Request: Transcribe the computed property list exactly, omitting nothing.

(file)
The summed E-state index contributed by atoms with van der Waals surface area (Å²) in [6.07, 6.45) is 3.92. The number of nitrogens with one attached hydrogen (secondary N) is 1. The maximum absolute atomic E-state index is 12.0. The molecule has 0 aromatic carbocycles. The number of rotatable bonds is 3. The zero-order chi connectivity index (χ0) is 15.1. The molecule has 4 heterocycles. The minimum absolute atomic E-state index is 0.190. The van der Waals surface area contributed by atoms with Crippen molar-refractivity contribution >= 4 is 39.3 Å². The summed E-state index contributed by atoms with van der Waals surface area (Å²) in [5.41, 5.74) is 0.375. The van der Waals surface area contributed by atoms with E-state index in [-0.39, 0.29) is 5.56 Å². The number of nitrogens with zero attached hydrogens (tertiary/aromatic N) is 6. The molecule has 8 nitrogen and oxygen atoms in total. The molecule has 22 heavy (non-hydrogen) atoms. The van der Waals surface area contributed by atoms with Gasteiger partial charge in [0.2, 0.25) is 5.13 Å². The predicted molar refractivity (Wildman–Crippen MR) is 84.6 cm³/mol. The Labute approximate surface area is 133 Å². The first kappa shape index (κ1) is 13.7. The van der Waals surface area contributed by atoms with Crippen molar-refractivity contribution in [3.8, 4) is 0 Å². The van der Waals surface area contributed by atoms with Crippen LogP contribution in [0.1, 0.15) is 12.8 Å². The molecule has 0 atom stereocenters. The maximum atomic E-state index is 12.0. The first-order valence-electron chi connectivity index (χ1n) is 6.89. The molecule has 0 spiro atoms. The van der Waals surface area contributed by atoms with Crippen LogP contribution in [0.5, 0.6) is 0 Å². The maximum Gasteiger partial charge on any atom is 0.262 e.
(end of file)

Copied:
The summed E-state index contributed by atoms with van der Waals surface area (Å²) in [6.07, 6.45) is 3.92. The number of nitrogens with one attached hydrogen (secondary N) is 1. The maximum absolute atomic E-state index is 12.0. The molecule has 0 aromatic carbocycles. The number of rotatable bonds is 3. The zero-order chi connectivity index (χ0) is 15.1. The molecule has 4 heterocycles. The minimum absolute atomic E-state index is 0.190. The van der Waals surface area contributed by atoms with Crippen molar-refractivity contribution >= 4 is 39.3 Å². The summed E-state index contributed by atoms with van der Waals surface area (Å²) in [5.41, 5.74) is 0.375. The van der Waals surface area contributed by atoms with E-state index in [-0.39, 0.29) is 5.56 Å². The number of nitrogens with zero attached hydrogens (tertiary/aromatic N) is 6. The molecule has 8 nitrogen and oxygen atoms in total. The molecule has 22 heavy (non-hydrogen) atoms. The van der Waals surface area contributed by atoms with Gasteiger partial charge in [0.2, 0.25) is 5.13 Å². The predicted molar refractivity (Wildman–Crippen MR) is 84.6 cm³/mol. The Labute approximate surface area is 133 Å². The first kappa shape index (κ1) is 13.7. The van der Waals surface area contributed by atoms with Crippen molar-refractivity contribution in [3.8, 4) is 0 Å². The van der Waals surface area contributed by atoms with Crippen LogP contribution in [0.1, 0.15) is 12.8 Å². The molecule has 0 atom stereocenters. The maximum atomic E-state index is 12.0. The first-order valence-electron chi connectivity index (χ1n) is 6.89. The molecule has 0 spiro atoms. The van der Waals surface area contributed by atoms with Crippen LogP contribution in [0.5, 0.6) is 0 Å². The maximum Gasteiger partial charge on any atom is 0.262 e.